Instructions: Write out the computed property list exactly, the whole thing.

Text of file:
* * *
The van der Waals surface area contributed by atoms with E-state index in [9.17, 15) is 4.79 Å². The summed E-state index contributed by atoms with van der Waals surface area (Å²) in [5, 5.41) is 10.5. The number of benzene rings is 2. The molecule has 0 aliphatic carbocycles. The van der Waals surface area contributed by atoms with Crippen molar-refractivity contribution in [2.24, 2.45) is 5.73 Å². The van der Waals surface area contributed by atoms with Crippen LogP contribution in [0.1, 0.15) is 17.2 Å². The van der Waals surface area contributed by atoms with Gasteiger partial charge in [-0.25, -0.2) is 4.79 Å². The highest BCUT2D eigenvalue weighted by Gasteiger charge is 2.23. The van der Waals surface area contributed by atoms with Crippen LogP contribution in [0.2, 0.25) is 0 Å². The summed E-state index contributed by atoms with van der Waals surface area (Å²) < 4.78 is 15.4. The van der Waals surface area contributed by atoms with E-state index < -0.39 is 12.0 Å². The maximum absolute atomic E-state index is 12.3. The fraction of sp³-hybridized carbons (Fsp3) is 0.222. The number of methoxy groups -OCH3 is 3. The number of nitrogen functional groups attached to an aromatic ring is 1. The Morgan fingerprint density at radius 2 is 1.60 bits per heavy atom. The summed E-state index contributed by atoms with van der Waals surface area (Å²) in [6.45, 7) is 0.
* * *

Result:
The van der Waals surface area contributed by atoms with E-state index in [9.17, 15) is 4.79 Å². The summed E-state index contributed by atoms with van der Waals surface area (Å²) in [5, 5.41) is 10.5. The number of benzene rings is 2. The molecule has 0 aliphatic carbocycles. The van der Waals surface area contributed by atoms with Crippen molar-refractivity contribution in [2.24, 2.45) is 5.73 Å². The van der Waals surface area contributed by atoms with Crippen LogP contribution in [0.1, 0.15) is 17.2 Å². The van der Waals surface area contributed by atoms with Gasteiger partial charge in [-0.25, -0.2) is 4.79 Å². The highest BCUT2D eigenvalue weighted by Gasteiger charge is 2.23. The van der Waals surface area contributed by atoms with Crippen LogP contribution in [0.2, 0.25) is 0 Å². The summed E-state index contributed by atoms with van der Waals surface area (Å²) < 4.78 is 15.4. The van der Waals surface area contributed by atoms with E-state index < -0.39 is 12.0 Å². The maximum absolute atomic E-state index is 12.3. The fraction of sp³-hybridized carbons (Fsp3) is 0.222. The number of methoxy groups -OCH3 is 3. The number of nitrogen functional groups attached to an aromatic ring is 1. The Morgan fingerprint density at radius 2 is 1.60 bits per heavy atom. The summed E-state index contributed by atoms with van der Waals surface area (Å²) in [6.45, 7) is 0.